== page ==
lunes, 7 de noviembre de 2016

EVS experience of Manuel (Croatia in winter)

· What’s your name?
My name is Manuel Piñeiro González.

· Where were you for your EVS?
I was volunteering in Sisak, in the Sisacka-Moslavina county, Croatia, to the south of the capital city Zagreb. My host organization was Agencija Lokalné Democratija (LDA-Sisak), which is part of the ALDA net, promoted by the Council of Europe.

· Which age were you?
I was there between the age of 25 and 26.

· Did you know the native language?
No, I didn’t know Croatian at all. The communication language was English most of the time, which I improved a lot there. I learned a basic level of Croatian during my stay -and after that- as well: I fell for the Slavic languages. I can understand it, though I’m not a fluent speaker.

· Why did you decide to volunteer?
I decided to do the European Voluntary Service for several reasons: first of all, because I could guess it would be a really enriching and rewarding experience both personally and professionally; secondly, because in that time, my career was on edge, since the labor market was being unstable and unsure for journalists, I mean, precarious, and lastly, because I was being far from home, I relieved a bit my families economy.

· Had you have previous experiences like this?
Yes, sure. I had volunteered in a short term EVS in Plungè, Lithuania, with Cyrulis association, during the month of July of 2009. There, we built a house, using permaculture techniques in order to provide a social center for a local association. I’ve said “we built” because we went three Morrazo’s volunteers, where we met and got to know other volunteers from Lithuania, United Kingdom, Italy, Jordan, Palestine, France or Germany.

Apart from that, two years before, in 2007, I had done a European youth exchange in Athens, where I started to learn about the EU’s youth programs and I had the chance to meet youngsters from Turkey, Greece, Latvia, Lithuania and Germany. A year later, I was in Erasmus a year of my Journalist’s degree in Italy, in the Università degli Studi di Bologna.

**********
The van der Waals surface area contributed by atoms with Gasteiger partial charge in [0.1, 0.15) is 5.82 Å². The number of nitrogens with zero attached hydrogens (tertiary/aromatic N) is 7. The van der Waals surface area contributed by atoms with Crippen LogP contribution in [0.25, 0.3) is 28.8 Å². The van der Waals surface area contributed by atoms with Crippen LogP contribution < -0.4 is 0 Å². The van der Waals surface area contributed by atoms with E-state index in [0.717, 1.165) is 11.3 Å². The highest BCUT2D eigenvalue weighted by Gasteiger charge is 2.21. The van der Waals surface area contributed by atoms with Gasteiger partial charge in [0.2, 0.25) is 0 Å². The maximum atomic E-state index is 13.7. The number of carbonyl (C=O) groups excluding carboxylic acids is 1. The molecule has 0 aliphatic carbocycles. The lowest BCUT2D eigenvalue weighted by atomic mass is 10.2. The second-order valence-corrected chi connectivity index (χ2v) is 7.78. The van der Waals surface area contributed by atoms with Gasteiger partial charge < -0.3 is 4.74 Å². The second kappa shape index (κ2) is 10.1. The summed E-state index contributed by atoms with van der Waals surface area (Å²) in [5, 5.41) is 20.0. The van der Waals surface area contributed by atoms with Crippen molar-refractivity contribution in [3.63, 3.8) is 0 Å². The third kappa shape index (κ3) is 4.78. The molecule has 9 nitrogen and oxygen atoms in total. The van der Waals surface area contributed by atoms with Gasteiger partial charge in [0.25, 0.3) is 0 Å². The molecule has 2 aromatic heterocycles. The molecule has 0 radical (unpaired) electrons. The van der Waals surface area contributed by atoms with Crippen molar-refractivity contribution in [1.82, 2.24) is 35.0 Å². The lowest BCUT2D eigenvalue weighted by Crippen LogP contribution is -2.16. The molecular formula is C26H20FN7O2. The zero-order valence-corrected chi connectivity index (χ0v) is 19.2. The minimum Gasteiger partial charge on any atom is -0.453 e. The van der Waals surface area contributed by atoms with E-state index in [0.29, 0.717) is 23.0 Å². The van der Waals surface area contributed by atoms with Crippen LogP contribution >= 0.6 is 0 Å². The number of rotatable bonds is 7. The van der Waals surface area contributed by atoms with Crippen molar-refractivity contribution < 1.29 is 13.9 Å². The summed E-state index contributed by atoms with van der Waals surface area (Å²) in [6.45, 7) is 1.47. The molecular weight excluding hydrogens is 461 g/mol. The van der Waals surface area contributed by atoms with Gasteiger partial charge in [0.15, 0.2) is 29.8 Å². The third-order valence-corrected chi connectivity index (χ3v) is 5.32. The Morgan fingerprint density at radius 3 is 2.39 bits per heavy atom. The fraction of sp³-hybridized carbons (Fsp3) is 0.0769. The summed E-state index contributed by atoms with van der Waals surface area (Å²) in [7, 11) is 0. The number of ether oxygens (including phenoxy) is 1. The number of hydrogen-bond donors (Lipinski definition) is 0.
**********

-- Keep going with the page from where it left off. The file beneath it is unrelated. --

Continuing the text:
· Which project were you involved in?
I worked day by day in the LDA-Sisak’s office, running errands, helping to complete documentation, learning how to work with European projects. One of the aims of the
organization was promoting international and local voluntary service amongst the Sisak’s youth, making presentations in high school and vocational training schools. We also lent a hand in the leisure time in the Elders and Dependents home, playing with the residents there: we got a Don’t get mad’s degree and Checkers’ master! Additionally, we thought up and designed promotional material for LDA-Sisak, and took part in workshops, debates and European integration projects. I also taught introduction lessons of Spanish and Portuguese in a local youth organization Novi Svijet. Frosina Stojanovska -my Macedonian workmate and also EVS’er- and I made up a little Sisak’s guide, as our own project.

· Why did you choose it?
I looked forward to have my own experience abroad and Croatia at the time, from my point of view, was an unknown country: I had no clue what was waiting for me there. The last news that I’d heard was about the former Jugoslavia’s war, in the 90’s, when I was a child. From then, Spanish media system had turned off the information about it and any related country.

· What did you do?
I got in contact with Amigos da terra, I explained them that I was ready to be an EVS participant without any doubt. Fifteen days later, they told me about the LDA Sisak’s last call, since they needed a replacement.